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Columns

I've Been Thinking: Cats inspires jealousy of affection

Husband pays too much attention to household pet

I haven’t been my husband’s first love for years. With the arrival of a large, fluffy ball of fur we named Tigger, I simply became just his wife.

Entering our house, my husband would speak in a high-pitched, ridiculous baby-talk voice. “Where’s my kitty-cat? Where’s my Tigger?” If he was by the door, Tigger would sit stoically, seemingly unaware of being called. In spite of this lack of interest, he’d be picked up, petted and hugged.

If Tigger wasn’t by the door, my husband would look for him. Once found, Tigger would receive the same huge amount of loving affection he’d missed at the door. I’d be lucky to get a peck on the cheek before my husband asked what we were having for supper. When I’d tell him, he’d say, “Not that again,” and turn on the television. How’s that for love?

My husband used to buy Tigger’s cat food. He believed the adage that the way to a man’s (or cat’s) heart is through his stomach, I guess.  He knew I bought the cheapest store brands. Tigger naturally got the most expensive canned cat food in the store. Once it was in our house, my smitten hubby arranged it in a “special order” in the kitchen cabinet. He didn’t want Tigger to have to eat the same thing two days in a row. Heaven help me if I messed up the way the cat food was organized!

A special time at our house was 5 p.m. It wasn’t happy hour, at least not for me. It was Tigger treat time. His royal highness would be invited to his food dish with the words, “Come here, Tigger, it’s time for your Tigger treat,” again in that high pitched, baby-talk voice. Tigger usually condescended to come, but if he didn’t, his loyal subject would, of course, go and find him. Is that love or what? My husband used to surprise me with flowers or my favorite ice cream once in a while. (Notice I said used to.) There’s more I could tell you, but I think you get the idea.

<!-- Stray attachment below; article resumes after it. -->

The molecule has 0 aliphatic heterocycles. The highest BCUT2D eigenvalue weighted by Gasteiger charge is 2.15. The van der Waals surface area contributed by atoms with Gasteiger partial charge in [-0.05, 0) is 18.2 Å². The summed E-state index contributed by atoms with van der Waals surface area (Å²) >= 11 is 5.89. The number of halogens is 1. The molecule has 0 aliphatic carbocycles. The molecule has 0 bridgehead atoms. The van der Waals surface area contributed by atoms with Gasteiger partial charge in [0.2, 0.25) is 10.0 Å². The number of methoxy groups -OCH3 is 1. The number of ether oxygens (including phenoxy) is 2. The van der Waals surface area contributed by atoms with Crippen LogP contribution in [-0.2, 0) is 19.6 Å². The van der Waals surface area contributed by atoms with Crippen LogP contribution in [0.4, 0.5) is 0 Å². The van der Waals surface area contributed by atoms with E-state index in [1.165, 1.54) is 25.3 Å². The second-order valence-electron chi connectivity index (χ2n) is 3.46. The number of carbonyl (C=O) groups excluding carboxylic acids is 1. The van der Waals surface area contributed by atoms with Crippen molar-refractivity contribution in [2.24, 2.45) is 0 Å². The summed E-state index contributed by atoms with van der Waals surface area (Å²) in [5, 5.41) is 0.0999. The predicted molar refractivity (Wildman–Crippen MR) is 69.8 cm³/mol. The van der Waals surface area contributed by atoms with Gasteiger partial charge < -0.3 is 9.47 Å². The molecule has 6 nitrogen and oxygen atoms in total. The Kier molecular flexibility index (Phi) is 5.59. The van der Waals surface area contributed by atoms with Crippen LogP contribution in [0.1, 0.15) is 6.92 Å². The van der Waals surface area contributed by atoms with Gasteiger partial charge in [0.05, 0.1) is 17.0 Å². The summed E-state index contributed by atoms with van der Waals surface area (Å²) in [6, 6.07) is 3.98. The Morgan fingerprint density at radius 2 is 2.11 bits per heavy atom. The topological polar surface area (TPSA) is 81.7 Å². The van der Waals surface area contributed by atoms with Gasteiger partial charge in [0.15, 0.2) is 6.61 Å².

The fact that Tigger is no longer with us hasn’t changed anything. Enter my husband’s latest feline love, Shadow. Things haven’t changed.

I know I’m not the only one with this problem, so I’m starting a support group. I’ve even thought of an acronym for our group – G.R.O.U.P, standing for Get Rid of Undesirable Pets. I don’t mean all pets. I love our goldfish. I just mean the pets who have become the other woman or man in our marriages.

Don’t worry, these affection thieves will be dealt with in a humane way, but something must be done. I’m planning the G.R.O.U.P.s first meeting for Monday night. My husband will be watching some sporting event on television at the neighbor’s house and King Shadow will be dethroned from his favorite lounge chair in the living room and relocated to the basement laundry room while we G.R.O.U.P. members, taking over the living room, begin to make plans to solve our problem.

The only other thing I can think of to do is take some kind of fur-growing hormone and start meowing. I really don’t want to do that.

Carol Kloskowski is a resident of Elburn. Feedback on this column can be sent to editorial@kcchronicle.com.

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